Interpretation of results that include multiple statistical tests has been an issue of great concern for some time in the ecological literature. The basic problem is that when multiple tests are undertaken, each at the same significance level (α), the probability of achieving at least one significant result is greater than that significance level ( Zaykin et al. 2002 ). Therefore, there is an increased probability of rejecting a null hypothesis when it would be inappropriate to do so. The typical solution to this problem has been lowering the α values for the table (i.e. establishing a table‐wide significance level) and therefore reducing the probability of a spurious result. Specifically, the most common procedure has been the application of the sequential Bonferroni adjustment ( Holm 1979 , Miller 1981 , Rice 1989 ). Arguments in this essay address the problems of adjusting probability values for tables of multiple statistical tests, and more specifically argue for rejection of the sequential Bonferroni as a solution to this problem. Since the influential publication of Rice (1989) , the sequential Bonferroni correction has become the primary method of addressing the problem of multiple statistical tests in ecological research. The sequential Bonferroni adjusts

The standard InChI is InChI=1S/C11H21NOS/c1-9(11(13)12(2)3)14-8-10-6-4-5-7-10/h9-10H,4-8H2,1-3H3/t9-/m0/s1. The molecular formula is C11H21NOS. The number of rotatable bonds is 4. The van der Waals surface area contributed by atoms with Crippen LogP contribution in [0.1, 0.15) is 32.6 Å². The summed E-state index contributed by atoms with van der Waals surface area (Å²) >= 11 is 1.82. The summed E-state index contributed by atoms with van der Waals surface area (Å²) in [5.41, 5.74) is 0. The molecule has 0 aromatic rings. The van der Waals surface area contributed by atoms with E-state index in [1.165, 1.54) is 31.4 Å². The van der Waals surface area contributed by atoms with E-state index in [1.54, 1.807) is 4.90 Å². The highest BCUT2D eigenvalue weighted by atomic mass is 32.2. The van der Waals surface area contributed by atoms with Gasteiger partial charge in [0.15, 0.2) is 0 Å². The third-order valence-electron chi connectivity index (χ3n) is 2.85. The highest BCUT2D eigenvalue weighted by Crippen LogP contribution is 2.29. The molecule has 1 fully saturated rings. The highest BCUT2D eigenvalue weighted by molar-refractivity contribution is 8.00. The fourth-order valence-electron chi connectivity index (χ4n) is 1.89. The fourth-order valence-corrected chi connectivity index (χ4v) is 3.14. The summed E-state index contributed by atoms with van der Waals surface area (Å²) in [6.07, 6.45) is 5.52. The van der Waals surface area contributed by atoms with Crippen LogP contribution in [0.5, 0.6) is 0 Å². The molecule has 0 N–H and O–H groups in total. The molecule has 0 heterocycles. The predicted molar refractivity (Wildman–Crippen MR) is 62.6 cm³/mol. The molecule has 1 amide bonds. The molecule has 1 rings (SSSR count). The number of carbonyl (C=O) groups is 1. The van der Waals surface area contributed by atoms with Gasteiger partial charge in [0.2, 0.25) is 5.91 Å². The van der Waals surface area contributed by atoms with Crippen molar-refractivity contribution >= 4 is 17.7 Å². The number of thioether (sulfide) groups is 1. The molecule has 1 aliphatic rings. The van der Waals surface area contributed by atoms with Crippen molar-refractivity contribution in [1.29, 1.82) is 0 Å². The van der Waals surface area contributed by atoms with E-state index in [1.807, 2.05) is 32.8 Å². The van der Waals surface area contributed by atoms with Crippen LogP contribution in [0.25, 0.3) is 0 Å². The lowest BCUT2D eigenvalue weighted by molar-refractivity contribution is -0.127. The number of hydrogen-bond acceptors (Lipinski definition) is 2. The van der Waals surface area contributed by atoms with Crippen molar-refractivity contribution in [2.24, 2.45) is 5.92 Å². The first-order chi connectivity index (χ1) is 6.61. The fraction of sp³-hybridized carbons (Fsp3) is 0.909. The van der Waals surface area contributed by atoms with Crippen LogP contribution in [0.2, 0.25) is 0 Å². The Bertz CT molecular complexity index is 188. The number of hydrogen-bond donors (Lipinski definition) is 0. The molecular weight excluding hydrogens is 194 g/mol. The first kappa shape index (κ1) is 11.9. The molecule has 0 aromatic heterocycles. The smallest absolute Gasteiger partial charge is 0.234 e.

Oikos – Wiley
Published: Feb 1, 2003
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